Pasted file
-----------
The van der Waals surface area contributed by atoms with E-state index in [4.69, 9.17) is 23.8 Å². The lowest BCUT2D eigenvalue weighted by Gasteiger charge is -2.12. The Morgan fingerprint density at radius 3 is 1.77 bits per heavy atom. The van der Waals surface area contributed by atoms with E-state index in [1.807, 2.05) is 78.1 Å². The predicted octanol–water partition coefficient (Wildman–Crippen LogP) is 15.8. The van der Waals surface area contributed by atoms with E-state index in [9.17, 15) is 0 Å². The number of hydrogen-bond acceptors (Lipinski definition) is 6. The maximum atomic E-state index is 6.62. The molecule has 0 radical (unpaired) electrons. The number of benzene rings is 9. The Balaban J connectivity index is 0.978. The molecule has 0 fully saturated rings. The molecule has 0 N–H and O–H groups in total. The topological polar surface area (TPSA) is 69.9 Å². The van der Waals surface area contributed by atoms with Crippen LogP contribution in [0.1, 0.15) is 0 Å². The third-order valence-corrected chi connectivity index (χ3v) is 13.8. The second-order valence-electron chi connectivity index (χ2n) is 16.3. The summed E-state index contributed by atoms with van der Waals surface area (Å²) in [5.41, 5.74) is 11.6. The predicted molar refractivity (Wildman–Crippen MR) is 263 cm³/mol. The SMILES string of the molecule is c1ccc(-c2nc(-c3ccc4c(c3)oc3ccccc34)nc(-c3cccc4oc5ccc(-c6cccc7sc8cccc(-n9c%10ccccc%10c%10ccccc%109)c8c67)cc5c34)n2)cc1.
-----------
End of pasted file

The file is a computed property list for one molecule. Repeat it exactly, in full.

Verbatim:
The van der Waals surface area contributed by atoms with E-state index in [4.69, 9.17) is 23.8 Å². The lowest BCUT2D eigenvalue weighted by Gasteiger charge is -2.12. The Morgan fingerprint density at radius 3 is 1.77 bits per heavy atom. The van der Waals surface area contributed by atoms with E-state index in [1.807, 2.05) is 78.1 Å². The predicted octanol–water partition coefficient (Wildman–Crippen LogP) is 15.8. The van der Waals surface area contributed by atoms with E-state index in [9.17, 15) is 0 Å². The number of hydrogen-bond acceptors (Lipinski definition) is 6. The maximum atomic E-state index is 6.62. The molecule has 0 radical (unpaired) electrons. The number of benzene rings is 9. The Balaban J connectivity index is 0.978. The molecule has 0 fully saturated rings. The molecule has 0 N–H and O–H groups in total. The topological polar surface area (TPSA) is 69.9 Å². The van der Waals surface area contributed by atoms with Crippen LogP contribution in [0.1, 0.15) is 0 Å². The third-order valence-corrected chi connectivity index (χ3v) is 13.8. The second-order valence-electron chi connectivity index (χ2n) is 16.3. The summed E-state index contributed by atoms with van der Waals surface area (Å²) in [5.41, 5.74) is 11.6. The predicted molar refractivity (Wildman–Crippen MR) is 263 cm³/mol. The SMILES string of the molecule is c1ccc(-c2nc(-c3ccc4c(c3)oc3ccccc34)nc(-c3cccc4oc5ccc(-c6cccc7sc8cccc(-n9c%10ccccc%10c%10ccccc%109)c8c67)cc5c34)n2)cc1.